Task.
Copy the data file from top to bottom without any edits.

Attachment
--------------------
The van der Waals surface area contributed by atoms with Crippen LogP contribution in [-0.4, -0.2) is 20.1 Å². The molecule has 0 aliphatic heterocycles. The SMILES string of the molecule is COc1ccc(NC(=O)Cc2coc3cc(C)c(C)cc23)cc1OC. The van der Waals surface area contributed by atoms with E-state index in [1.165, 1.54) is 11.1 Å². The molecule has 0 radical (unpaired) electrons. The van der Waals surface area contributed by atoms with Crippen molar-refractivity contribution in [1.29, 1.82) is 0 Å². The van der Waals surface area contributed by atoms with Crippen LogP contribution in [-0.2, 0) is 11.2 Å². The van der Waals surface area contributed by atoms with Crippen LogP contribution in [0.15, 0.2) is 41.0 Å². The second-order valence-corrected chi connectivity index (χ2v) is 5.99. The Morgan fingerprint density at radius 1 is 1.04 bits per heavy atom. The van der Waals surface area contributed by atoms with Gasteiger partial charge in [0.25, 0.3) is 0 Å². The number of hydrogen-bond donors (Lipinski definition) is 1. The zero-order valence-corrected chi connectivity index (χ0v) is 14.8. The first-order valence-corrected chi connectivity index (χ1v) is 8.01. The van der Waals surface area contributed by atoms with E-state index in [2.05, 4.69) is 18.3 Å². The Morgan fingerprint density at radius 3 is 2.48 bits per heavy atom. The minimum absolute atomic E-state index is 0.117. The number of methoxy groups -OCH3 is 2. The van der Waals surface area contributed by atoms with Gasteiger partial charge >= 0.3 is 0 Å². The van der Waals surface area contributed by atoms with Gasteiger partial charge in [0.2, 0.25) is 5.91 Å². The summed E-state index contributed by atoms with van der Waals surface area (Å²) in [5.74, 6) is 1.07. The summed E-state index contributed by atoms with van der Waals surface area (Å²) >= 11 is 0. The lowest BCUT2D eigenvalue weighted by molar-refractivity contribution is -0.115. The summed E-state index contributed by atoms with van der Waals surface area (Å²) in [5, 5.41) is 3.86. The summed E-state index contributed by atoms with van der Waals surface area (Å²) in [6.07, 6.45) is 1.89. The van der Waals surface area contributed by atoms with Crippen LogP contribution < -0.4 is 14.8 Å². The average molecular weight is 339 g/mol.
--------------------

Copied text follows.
The van der Waals surface area contributed by atoms with Crippen LogP contribution in [-0.4, -0.2) is 20.1 Å². The molecule has 0 aliphatic heterocycles. The SMILES string of the molecule is COc1ccc(NC(=O)Cc2coc3cc(C)c(C)cc23)cc1OC. The van der Waals surface area contributed by atoms with E-state index in [1.165, 1.54) is 11.1 Å². The molecule has 0 radical (unpaired) electrons. The van der Waals surface area contributed by atoms with Crippen molar-refractivity contribution in [1.29, 1.82) is 0 Å². The van der Waals surface area contributed by atoms with Crippen LogP contribution in [-0.2, 0) is 11.2 Å². The van der Waals surface area contributed by atoms with Crippen LogP contribution in [0.15, 0.2) is 41.0 Å². The second-order valence-corrected chi connectivity index (χ2v) is 5.99. The Morgan fingerprint density at radius 1 is 1.04 bits per heavy atom. The van der Waals surface area contributed by atoms with Gasteiger partial charge in [0.25, 0.3) is 0 Å². The number of hydrogen-bond donors (Lipinski definition) is 1. The zero-order valence-corrected chi connectivity index (χ0v) is 14.8. The first-order valence-corrected chi connectivity index (χ1v) is 8.01. The van der Waals surface area contributed by atoms with E-state index in [2.05, 4.69) is 18.3 Å². The Morgan fingerprint density at radius 3 is 2.48 bits per heavy atom. The minimum absolute atomic E-state index is 0.117. The number of methoxy groups -OCH3 is 2. The van der Waals surface area contributed by atoms with Gasteiger partial charge >= 0.3 is 0 Å². The van der Waals surface area contributed by atoms with Gasteiger partial charge in [0.2, 0.25) is 5.91 Å². The summed E-state index contributed by atoms with van der Waals surface area (Å²) in [5.74, 6) is 1.07. The summed E-state index contributed by atoms with van der Waals surface area (Å²) >= 11 is 0. The lowest BCUT2D eigenvalue weighted by molar-refractivity contribution is -0.115. The summed E-state index contributed by atoms with van der Waals surface area (Å²) in [5, 5.41) is 3.86. The summed E-state index contributed by atoms with van der Waals surface area (Å²) in [6.07, 6.45) is 1.89. The van der Waals surface area contributed by atoms with Crippen LogP contribution < -0.4 is 14.8 Å². The average molecular weight is 339 g/mol.